I remember driving to work, waiting for the parking garage door to open with tears rolling down my face. I didn’t know if I could survive another day.

For months I suffered and kept plugging away believing this was what life is like when you’re busy and successful. I just needed to push through and eventually it would shift.

Then I could no longer push through. I was diagnosed with rheumatoid arthritis. In that moment, my life was over. Nothing would ever be the same.

Anger came in and I was ready to fight. This was not my story. I joined a gym, hired a trainer, and took a leave from my job.

I was going to “fix” this because there was no other option. I had responsibilities, people needed me to get the work done and take care of them. I defined myself as the caregiver I could not lose that as well. 

I began to notice my pain and suffering now included desperation. Nothing was working. All I could do was sleep and cry and exist in a black hole alone.  

Finally, after endless struggle, I found myself in a yoga class. Prior to my illness, yoga was about fitness. But this class was an act of surrender—I had nothing to lose. I went in and laid on the mat and did some movement, but spent most of the time in savasana. I left class that day feeling a little better. 

That experience led me to dive deeper into restorative yoga and also a journey into yoga philosophy, work with therapists, coaches and turn all of my focus inward and the healing began. Restorative yoga was my catalyst to change and became my healer, counselor, and sanctuary. It was all those things because I began to listen to my own needs and desires. 

Finally I was beginning to release the layers of stress I had been carrying for so long. I began to feel lighter; the fog was clearing and I was regaining my life. 

My sense of desperation left and hope was cultivated.  

As my inner connection grew, so did I.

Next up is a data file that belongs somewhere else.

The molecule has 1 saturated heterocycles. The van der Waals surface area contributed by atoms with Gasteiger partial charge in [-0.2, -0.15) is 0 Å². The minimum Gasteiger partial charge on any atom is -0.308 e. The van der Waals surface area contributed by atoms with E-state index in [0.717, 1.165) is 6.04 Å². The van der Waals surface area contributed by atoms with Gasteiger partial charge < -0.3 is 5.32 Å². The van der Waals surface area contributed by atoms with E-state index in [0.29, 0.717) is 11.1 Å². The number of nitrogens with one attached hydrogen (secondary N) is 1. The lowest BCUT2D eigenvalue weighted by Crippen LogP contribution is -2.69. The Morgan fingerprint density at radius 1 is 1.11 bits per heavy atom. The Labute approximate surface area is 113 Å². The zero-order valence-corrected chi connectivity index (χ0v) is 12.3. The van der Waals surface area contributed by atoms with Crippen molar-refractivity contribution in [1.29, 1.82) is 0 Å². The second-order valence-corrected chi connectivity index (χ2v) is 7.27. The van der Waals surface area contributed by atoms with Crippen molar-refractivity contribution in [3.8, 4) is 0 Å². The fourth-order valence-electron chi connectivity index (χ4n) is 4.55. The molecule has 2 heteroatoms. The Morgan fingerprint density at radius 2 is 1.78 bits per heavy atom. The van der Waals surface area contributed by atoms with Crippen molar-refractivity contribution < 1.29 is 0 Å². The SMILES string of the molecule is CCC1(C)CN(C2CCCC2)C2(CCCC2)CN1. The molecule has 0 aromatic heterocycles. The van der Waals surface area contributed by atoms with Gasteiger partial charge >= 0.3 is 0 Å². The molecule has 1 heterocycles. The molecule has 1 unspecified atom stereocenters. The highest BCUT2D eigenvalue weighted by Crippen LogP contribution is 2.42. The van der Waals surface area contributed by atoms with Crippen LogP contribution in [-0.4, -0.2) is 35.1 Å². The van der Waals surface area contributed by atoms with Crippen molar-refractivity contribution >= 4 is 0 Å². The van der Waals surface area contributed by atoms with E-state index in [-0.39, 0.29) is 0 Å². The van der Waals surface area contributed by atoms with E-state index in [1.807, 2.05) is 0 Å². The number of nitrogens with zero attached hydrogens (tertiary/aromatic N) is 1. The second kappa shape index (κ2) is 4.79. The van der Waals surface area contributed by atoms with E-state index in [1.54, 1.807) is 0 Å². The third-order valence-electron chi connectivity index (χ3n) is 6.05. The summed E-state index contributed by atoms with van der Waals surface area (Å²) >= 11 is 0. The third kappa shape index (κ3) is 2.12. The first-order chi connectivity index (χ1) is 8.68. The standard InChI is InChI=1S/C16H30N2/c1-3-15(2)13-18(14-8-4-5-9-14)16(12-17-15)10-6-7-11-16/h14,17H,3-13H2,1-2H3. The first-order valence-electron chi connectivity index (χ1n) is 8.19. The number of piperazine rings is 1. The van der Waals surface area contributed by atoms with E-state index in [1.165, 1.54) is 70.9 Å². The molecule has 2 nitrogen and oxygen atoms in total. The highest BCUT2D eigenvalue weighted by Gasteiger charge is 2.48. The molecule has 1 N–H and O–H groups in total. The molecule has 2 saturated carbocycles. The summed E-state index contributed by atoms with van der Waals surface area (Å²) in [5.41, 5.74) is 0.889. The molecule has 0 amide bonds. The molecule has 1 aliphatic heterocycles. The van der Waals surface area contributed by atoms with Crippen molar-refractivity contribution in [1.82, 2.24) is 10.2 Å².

My dance with stress and illness took me from a dark place and brought me to the light. It taught me to quiet all the thoughts swirling in my mind, access safe passage for my body to release and let go. It brought me home to my heart.

I know it’s friggin scary! Navigating your health and questioning your recovery path is intense. 

Now I’m not saying you’re going to leave your job and become a  yoga teacher and hey maybe you will. What I’m saying is there’s a better way to come back to whole health. You deserve to wake up feeling energetic and refreshed; you deserve to have time for you and have boundaries. All of this accessible for you after your diagnosis.

Trust the power within you, step into your strength and let’s connect for a FREE discovery session.

You’ve got this my friend! And I’ve got your back! 

I would love to have you join my Facebook Group Sacred Circle for Women to connect with other like-minded women and access a FREE 7 Day Course to find Peace in your life.

Much love & peace, 

Misty 

There is a life-force within your soul, seek that life. There is a gem in the mountain in your body, seek that mine. Don't look outside, look inside yourself and seek that. Wake up it's time to start the journey.

— Rumi —